Solving problems and learning how things work is all part of the growing independence toddlers develop at this stage. Ask the parents:
- What have you noticed lately about your toddler’s problem-solving skills?
Sometimes if parents offer help when they see their toddler struggling with something, the child will refuse quite insistently. They may become even more frustrated if parents persist in offering to help. The phrase ‘Me do it’ may become a common reply to offers of help. Ask:
- How does your child react to you trying to help them?
- How do you respond to that?
- Why do you think that is?
With their ever-increasing fine motor skills and hand–eye co-ordination, toddlers are more able to use utensils efficiently. They’ll be using spoons, forks, and drawing instruments independently. If they access technology, they may surprise dad and mum at how skilled they are at swiping iPads, and tapping cell phones or computer keyboards. Ask:
- How has your child been using their hands and fingers lately?
- What has surprised you about their fine motor skills?
- What access do they have to technology in your home?
- How do you feel about that?
Whānau may want to review safety around the home as these clever hands and fingers will also be trying to open and close cupboards, drawers and gates, and wanting to take lids off containers and bottles to see what’s inside. Parents need to understand that getting angry with their toddler for their natural curiosity is unfair. Ask:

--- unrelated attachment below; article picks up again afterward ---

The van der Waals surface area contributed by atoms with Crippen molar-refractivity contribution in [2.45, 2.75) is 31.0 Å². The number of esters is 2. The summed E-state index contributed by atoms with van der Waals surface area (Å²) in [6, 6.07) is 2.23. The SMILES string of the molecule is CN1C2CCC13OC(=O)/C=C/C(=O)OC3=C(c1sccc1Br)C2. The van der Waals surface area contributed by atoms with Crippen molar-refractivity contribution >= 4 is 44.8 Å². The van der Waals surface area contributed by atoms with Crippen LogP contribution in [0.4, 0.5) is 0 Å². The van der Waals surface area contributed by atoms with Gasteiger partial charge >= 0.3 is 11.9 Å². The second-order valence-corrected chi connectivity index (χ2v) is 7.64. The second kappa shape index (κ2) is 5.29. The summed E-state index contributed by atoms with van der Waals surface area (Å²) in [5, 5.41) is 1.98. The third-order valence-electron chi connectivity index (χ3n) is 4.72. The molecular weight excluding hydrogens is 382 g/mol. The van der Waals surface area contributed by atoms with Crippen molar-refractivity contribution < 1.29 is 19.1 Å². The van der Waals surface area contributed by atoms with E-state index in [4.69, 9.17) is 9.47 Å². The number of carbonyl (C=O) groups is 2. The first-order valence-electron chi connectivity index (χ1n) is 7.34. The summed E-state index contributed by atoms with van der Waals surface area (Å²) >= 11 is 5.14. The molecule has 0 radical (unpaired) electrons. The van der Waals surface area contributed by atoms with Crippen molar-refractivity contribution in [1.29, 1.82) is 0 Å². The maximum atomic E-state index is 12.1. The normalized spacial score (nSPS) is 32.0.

- Have they got themselves into unsafe situations through their clever hands and fingers?
- How did you respond?
- What did you do to try and stop it happening again?
Access to medications, especially bottles without childproof lids, poses a real risk. Colourful pills that may look like lollies need careful storage. Ask:
- What medication do you have in your home?
- What system do you have for keeping it safely stored?
Another skill mum and dad might be seeing is how their toddler notices details so much more and can recall them.
They may get excited when they arrive at, or go past, familiar places, maybe the homes of friends or family, their ECE centre or even the golden arches of McDonald’s. Ask:
- What has your toddler done to show you they remember details of things they’ve seen before?
This ability to identify signs and symbols is the beginning of reading and writing skills, and can be celebrated by the whānau.
How does this relate to the SKIP resources?
Baby Wall Frieze – Homai ngā mea hei tākaro māku - give me things to play with
Whenever I'm playing, I'm learning.
Six things children need - Te hanga ao tōtika, ao haumaru - structured and secure world
We try and make our kāinga a 'yes home' by moving precious or unsafe things out of reach.